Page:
# 2D isotropic quantum harmonic oscillator: polar coordinates

This may come a bit elemental, what I was working on a direct way to find the eigenfunctions and eigenvalues of the isotropic two-dimensional quantum harmonic oscillator but using polar coordinates:

$$H=-\frac{\hbar}{2M}\left(\frac{\partial^2}{\partial x^2}+\frac{\partial^2}{\partial y^2}\right)+\frac{M\omega^2}{2}\left(x^2+y^2\right).$$

I can easily solve the 2-dimensional case in cartesian coordinates as we can separate the hamiltonian in independent oscillators for each coordinate. For the polar case in two dimensions, we can rewrite,

$$H=-\frac{\hbar}{2M}\left(\frac{\partial^2}{\partial r^2}+\frac{1}{r}\frac{\partial}{\partial r}+\frac{1}{r^2}\frac{\partial^2}{\partial \phi^2}\right)+\frac{\omega^2}{2}r^2.$$

With $$r^2=x^2+y^2$$ and $$\phi=\arctan(y/x)$$.

Using separation of variables $$\psi(r,\phi)=R(r)\Phi(\phi)$$ and plugging into the Schrödinger equation, we can easily solve for the angular part $$\Phi=e^{im\phi}$$, where $$m\in \mathbb{Z}$$.

Plugging back into the Schrodinger equation, for the radial part, we get:

$$r^2R''+rR'+(r^2E-m^2-M\omega^2r^4)R=0.$$

While I have an idea for the solution by making an analogy with the 3D case (where we get Laguerre polynomials), I'm not sure how to correctly proceed from here. I appreciate any input or even useful references* (all of the references I've found deal with the 3D case, which I have no problem solving).

*I read online this problem is treated in the book of "Wave Mechanics" from Pauli, but unfortunately it isn't available on neither of my campus libraries nor online (it's only available for purchase and I lack the funds to buy it).

• Thanks for the typo, I indeed forgot the last $R$. On the other hand, I indeed looked at those articles but they have specific solutions, and I was looking to construct the general one in terms of special functions. – Charlie Nov 6 '18 at 18:14

Indeed, as suggested by phase-space quantization, most of these equations are reducible to generalized Laguerre's, the cousins of Hermite. As universally customary, I absorb $$\hbar$$, M and ω into r,E. Note your E is twice the energy.

Since $$r\geq 0$$ you don't lose negative values, and you may may redefine $$r^2\equiv x$$, so that $$r\partial_r = 2x \partial_x \qquad \Longrightarrow r\partial_r (r\partial_r)= r^2\partial_r^2+ r\partial_r=4(x^2\partial_x^2+x\partial_x),$$ hence your radial equation reduces to $$\left ( \partial_x^2+ \frac{1}{x}\partial_x +\frac{E-x}{4x} -\frac{m^2}{4x^2} \right ) R(m,E)=0 ~.$$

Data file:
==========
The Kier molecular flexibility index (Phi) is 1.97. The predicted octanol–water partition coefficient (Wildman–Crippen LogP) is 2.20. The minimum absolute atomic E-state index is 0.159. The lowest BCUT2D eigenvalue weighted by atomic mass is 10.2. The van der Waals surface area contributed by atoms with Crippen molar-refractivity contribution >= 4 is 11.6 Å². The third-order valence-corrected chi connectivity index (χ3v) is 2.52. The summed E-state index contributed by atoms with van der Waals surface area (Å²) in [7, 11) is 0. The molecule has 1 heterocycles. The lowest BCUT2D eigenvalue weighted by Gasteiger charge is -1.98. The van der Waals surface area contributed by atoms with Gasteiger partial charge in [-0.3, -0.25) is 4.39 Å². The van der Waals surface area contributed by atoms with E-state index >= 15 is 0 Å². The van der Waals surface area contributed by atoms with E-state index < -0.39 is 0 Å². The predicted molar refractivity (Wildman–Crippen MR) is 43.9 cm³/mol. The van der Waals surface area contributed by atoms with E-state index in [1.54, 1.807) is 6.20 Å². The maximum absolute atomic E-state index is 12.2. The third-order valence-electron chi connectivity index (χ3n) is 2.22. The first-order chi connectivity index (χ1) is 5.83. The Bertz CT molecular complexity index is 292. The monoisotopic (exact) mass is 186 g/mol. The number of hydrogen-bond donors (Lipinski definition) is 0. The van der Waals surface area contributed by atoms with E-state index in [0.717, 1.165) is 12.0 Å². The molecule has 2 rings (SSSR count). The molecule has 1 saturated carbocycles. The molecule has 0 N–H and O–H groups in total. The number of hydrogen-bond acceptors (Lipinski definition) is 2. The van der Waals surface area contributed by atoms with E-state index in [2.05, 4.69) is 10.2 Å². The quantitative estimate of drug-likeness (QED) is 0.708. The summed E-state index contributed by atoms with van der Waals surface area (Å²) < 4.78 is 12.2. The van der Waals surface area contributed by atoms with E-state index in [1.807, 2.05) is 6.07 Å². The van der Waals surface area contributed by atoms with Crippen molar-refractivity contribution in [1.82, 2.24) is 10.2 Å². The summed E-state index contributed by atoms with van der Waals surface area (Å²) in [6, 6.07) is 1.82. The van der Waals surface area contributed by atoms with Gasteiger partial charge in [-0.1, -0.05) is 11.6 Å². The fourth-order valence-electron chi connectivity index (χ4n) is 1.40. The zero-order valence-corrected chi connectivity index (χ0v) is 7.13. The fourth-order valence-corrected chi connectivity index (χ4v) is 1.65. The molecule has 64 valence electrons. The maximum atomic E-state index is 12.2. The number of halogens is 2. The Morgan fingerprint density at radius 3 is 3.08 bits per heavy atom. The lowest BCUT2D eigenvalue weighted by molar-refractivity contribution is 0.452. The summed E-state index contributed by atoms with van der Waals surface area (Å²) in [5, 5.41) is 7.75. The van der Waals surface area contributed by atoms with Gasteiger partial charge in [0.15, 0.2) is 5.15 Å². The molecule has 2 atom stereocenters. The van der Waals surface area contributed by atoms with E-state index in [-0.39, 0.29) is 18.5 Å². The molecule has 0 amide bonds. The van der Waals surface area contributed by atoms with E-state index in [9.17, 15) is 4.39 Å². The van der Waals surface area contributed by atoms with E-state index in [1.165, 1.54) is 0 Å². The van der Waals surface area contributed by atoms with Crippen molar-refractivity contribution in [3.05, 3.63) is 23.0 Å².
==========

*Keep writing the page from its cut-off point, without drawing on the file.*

Now, further define $$R(m,E)\equiv x^{|m|/2} e^{-x/2} ~ \rho(m,E),$$ to get $$\partial_x R(m,E)= x^{|m|/2} e^{-x/2} \left (-1/2 +\frac{|m|}{2x} + \partial_x \right )~ \rho(m,E) \\ \partial_x^2 R(m,E)= x^{|m|/2} e^{x/2} \left (-1/2 +\frac{|m|}{2x} + \partial_x \right )^2~ \rho(m,E),$$ whence the generalized Laguerre equation, $$x \partial_x^2\rho(m,E) +\left({m+1} -x\right )\partial_x \rho(m,E)+\frac{1}{2}(E/2-m-1) \rho(m,E)=0~.$$ This equation has well-behaved solutions for non-negative integer $$k=(E/2-m-1)/2\geq 0 ~,$$ to wit, generalized Laguerre (Sonine) polynomials $$L^{(m)}_k (x)=x^{-m}(\partial_x -1)^k x^{k+m}/k!$$.

Plugging into the factorized solution and the above substitutions nets your eigen-wavefunctions. The ground state is $$k=0=m$$, ($$E=2$$ in your conventions), so a radially symmetric Gaussian, $$e^{-r^2/2}$$.

Again, in your idiosyncratic convention, the degeneracy is E/2.

So, degeneracy 2 for $$E=4$$ : $$m=1$$, $$k=0$$; you may check this is just $$r e^{-r^2/2 +i\phi}$$. You may choose the $$\cos \phi$$ and $$\sin \phi$$ solutions, if you wish, constituting a doublet of the underlying degeneracy group SU(2).

• I see, so indeed we should get Laguerre polynomials. I'll repeat the calculations according to what you put so I grasp the solution for this case and the general one. By the way, what do you mean by idiosincratic convention? If you refer to the case that m=1 I think someone badly edited my OP since I was actually working in the general case with arbitrary $m$ and $\omega$. I don't know why they removed the $m$ and $\omega$ (they didn't even leave it in natural units). – Charlie Nov 6 '18 at 18:13
• the energy is E /2 as things stand.... – Cosmas Zachos Nov 6 '18 at 20:59

I think you may have a factor of 2 error for the $$E$$ and the power of $$M$$, here is my derivation, I use $$\theta$$ instead of $$\phi$$.(we may double check) In polar coordinates, the Del operator $$\nabla^2$$ is defined as: \begin{align} \nabla^2 &=\frac{1}{r} \frac{\partial}{\partial r}\left(r \frac{\partial f}{\partial r}\right)+\frac{1}{r^{2}} \frac{\partial^{2} f}{\partial \theta^{2}}\\ &=\frac{\partial^2 f}{\partial r^2}+\frac{1}{r} \frac{\partial f}{\partial r}+\frac{1}{r^{2}} \frac{\partial^{2} f}{\partial \theta^{2}} \end{align} Then the Shrodinger Equation for this system can be written as: $$\left(-\frac{\hbar^2\nabla^2}{2M}+\frac{M\omega^2r^2}{2}\right)\Psi(r,\theta)=E\Psi(r,\theta)\\ \left(-\frac{\partial^2}{2M\partial r^2}-\frac{1}{2Mr} \frac{\partial}{\partial r}-\frac{1}{2Mr^2} \frac{\partial^{2} }{\partial \theta^{2}}+\frac{M\omega^2r^2}{2}\right)\Psi(r,\theta)=E\Psi(r,\theta)\\ \left(-\frac{\partial^2}{\partial r^2}-\frac{1}{r} \frac{\partial}{\partial r}-\frac{1}{r^2} \frac{\partial^{2} }{\partial \theta^{2}}+M^2\omega^2r^2\right)\Psi(r,\theta)=2ME\Psi(r,\theta)$$ By assuming that the solution is separatable $$\Psi(r,\theta)=R(r)\psi(\theta)$$, we can solve the angular part fairly easily: $$\psi(\theta)=e^{im\theta}\qquad m=0,1,2\dots$$ The the radia part can be rearraged when substitude the angular solution into the Scrodinger equation: $$r^2R''+rR'+ \left(2r^2ME-m^2-M^2\omega^2r^4\right)R=0$$ The equation can be simplfied by setting $$M=\omega=1$$ $$r^2R''+rR'+ \left(2r^2E-m^2-r^4\right)R=0$$